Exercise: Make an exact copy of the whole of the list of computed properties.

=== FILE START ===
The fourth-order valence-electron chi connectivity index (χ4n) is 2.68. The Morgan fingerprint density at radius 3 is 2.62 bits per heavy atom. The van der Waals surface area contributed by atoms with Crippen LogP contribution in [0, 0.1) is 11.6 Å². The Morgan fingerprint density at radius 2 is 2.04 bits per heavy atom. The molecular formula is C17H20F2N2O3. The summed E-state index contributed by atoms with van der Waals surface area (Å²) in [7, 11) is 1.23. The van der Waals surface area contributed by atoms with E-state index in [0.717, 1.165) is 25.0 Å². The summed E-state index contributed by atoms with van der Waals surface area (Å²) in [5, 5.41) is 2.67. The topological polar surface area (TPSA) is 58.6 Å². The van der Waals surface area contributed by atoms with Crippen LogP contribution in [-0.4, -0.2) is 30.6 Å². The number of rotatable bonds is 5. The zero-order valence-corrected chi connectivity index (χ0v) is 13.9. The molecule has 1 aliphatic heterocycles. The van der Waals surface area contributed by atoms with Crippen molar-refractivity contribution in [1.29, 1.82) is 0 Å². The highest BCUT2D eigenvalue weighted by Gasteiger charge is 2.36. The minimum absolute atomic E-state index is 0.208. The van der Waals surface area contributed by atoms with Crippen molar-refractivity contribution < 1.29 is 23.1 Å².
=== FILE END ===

The fourth-order valence-electron chi connectivity index (χ4n) is 2.68. The Morgan fingerprint density at radius 3 is 2.62 bits per heavy atom. The van der Waals surface area contributed by atoms with Crippen LogP contribution in [0, 0.1) is 11.6 Å². The Morgan fingerprint density at radius 2 is 2.04 bits per heavy atom. The molecular formula is C17H20F2N2O3. The summed E-state index contributed by atoms with van der Waals surface area (Å²) in [7, 11) is 1.23. The van der Waals surface area contributed by atoms with E-state index in [0.717, 1.165) is 25.0 Å². The summed E-state index contributed by atoms with van der Waals surface area (Å²) in [5, 5.41) is 2.67. The topological polar surface area (TPSA) is 58.6 Å². The van der Waals surface area contributed by atoms with Crippen LogP contribution in [-0.4, -0.2) is 30.6 Å². The number of rotatable bonds is 5. The zero-order valence-corrected chi connectivity index (χ0v) is 13.9. The molecule has 1 aliphatic heterocycles. The van der Waals surface area contributed by atoms with Crippen molar-refractivity contribution in [1.29, 1.82) is 0 Å². The highest BCUT2D eigenvalue weighted by Gasteiger charge is 2.36. The minimum absolute atomic E-state index is 0.208. The van der Waals surface area contributed by atoms with Crippen molar-refractivity contribution < 1.29 is 23.1 Å².